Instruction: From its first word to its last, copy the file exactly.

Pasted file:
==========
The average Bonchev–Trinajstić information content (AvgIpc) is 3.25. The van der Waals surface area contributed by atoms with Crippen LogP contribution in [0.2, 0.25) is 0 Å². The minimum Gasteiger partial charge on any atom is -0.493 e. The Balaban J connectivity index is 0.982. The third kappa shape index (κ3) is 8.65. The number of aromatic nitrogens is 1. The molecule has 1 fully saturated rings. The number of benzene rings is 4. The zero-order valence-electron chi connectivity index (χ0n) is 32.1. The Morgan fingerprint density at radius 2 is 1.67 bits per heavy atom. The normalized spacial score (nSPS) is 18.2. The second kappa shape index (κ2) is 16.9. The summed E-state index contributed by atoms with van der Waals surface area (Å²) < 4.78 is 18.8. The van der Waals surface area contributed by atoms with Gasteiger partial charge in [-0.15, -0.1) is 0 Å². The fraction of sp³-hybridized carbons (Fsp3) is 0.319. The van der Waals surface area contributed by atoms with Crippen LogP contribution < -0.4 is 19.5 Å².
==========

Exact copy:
The average Bonchev–Trinajstić information content (AvgIpc) is 3.25. The van der Waals surface area contributed by atoms with Crippen LogP contribution in [0.2, 0.25) is 0 Å². The minimum Gasteiger partial charge on any atom is -0.493 e. The Balaban J connectivity index is 0.982. The third kappa shape index (κ3) is 8.65. The number of aromatic nitrogens is 1. The molecule has 1 fully saturated rings. The number of benzene rings is 4. The zero-order valence-electron chi connectivity index (χ0n) is 32.1. The Morgan fingerprint density at radius 2 is 1.67 bits per heavy atom. The normalized spacial score (nSPS) is 18.2. The second kappa shape index (κ2) is 16.9. The summed E-state index contributed by atoms with van der Waals surface area (Å²) < 4.78 is 18.8. The van der Waals surface area contributed by atoms with Gasteiger partial charge in [-0.15, -0.1) is 0 Å². The fraction of sp³-hybridized carbons (Fsp3) is 0.319. The van der Waals surface area contributed by atoms with Crippen LogP contribution < -0.4 is 19.5 Å².